My previous article suggested that lockdown policies are to the pandemic what decarbonization (“net zero by 2050”) is to climate change. There has been an increasing body of research that lockdowns – people forced to stay at home, small and medium-sized businesses forced to shut down – don’t work. There is no correlation between the severity of lockdowns and Covid mortality. A paper published last month by the NBER found no beneficial effect of “shelter in place” or lockdown policies on excess mortality. The effect of lockdown orders was assessed in 43 countries and all 50 US states. The key finding was that shelter-in-place orders not only did not reduce excess deaths but in fact led to excess deaths from all causes. Well documented collateral damage of lockdowns include widespread poverty, depression, bankruptcy, and unemployment (here, here and here). It has become increasingly apparent that the lockdowns had little basis in scientific research, and hysteria and groupthink were largely responsible for their adoption. The folly and hubris of central planners and favoured technocrats were on full display.MORE FOR YOUHighlighting Women Shattering Age And Gender NormsUncertainty 2020: Embrace Ambiguity Because No One Really Knows What’s NextCovid On The Street: Pandemic Graffiti From Around The World
The inordinate costs of “decarbonization” policies pursued in many countries have also been well documented. The German Federal Audit Office warned in a recent report that the drive to “net zero” has turned into an existential threat to the economy. The government auditor sees “sees the danger that the energy transition in this form will endanger Germany as a business location and overwhelm the financial strength of electricity-consuming companies and private households”. The report finds that decarbonization with escalating energy costs not only threatens the country with de-industrialization but it also sees an alarming threat to the country’s security of energy supply. California, with aggressive decarbonization policies akin to Germany’s, now face looming blackouts as electricity costs “explode”.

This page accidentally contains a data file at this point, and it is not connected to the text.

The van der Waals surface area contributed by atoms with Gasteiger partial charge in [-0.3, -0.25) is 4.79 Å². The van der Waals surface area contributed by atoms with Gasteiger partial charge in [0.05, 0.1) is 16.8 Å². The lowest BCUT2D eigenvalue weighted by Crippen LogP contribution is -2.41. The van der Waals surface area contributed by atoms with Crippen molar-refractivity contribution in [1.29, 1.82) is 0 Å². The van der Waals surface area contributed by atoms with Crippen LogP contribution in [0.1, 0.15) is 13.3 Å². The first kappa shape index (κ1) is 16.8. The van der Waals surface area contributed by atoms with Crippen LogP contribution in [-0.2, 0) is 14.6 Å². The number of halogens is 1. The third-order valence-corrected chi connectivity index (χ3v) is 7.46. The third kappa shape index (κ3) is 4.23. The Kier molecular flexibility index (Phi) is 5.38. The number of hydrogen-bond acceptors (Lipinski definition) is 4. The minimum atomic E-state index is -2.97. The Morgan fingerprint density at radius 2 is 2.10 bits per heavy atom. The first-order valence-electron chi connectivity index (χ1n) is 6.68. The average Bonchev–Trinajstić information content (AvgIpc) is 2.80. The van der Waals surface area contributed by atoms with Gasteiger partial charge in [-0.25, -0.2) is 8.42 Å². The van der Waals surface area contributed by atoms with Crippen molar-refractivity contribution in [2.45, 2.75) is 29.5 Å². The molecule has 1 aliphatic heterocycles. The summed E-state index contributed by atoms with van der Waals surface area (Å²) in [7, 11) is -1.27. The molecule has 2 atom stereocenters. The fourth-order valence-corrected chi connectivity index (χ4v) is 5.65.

The path to “net zero by 2050”, pushed by the International Energy Agency, the European Union, and the UK and US governments, now threatens global inflation according to Roger Bootle, founder of Capital Economics Ltd and author of the 1996 book `The Death of Inflation’. He stated that “If I had to put my money on a single factor that was going to push up costs in the years to come, I would say it was the environmental emphasis and in particular the drive towards net zero… I think this is going to lead to a whole series of costs and price increases across the [global] economy.”
“Following the Science”
The “following the science” mantra endlessly cited by politicians to justify draconian lockdown and decarbonization policies has been used to exempt themselves from democratic constraints and the duty to exercise judgement. Relying on “The Science” is both foolish and dangerous, for science is neither consensual nor the “final answer” to any policy debate. Which scientists do you listen to? Science is a methodology constantly striving at plausible answers consistent with empirically-validated models, not some abstract end-state to ‘known knowns’. Epidemiological and climate models employed to predict outcomes of highly uncertain and only partially understood processes often yields results which are “sociological”, tuned to getting politically correct answers. These abstract predictive models, untethered to empirical validation, may well be “worse than nothing”.
Appeals to science and predictive models have dominated the advocacy of policies by the power triumvirate – lawmakers, bureaucrats and the mainstream media — to mitigate perceived threats to human welfare, be it the Covid pandemic or climate change. Yet such appeals are ultimately political. Perhaps the last word lies best with the towering American essayist H. L. Mencken, who wrote that “The whole aim of practical politics is to keep the populace alarmed (and hence clamorous to be led to safety) by menacing it with an endless series of hobgoblins, most of them imaginary”.
Follow me on Twitter.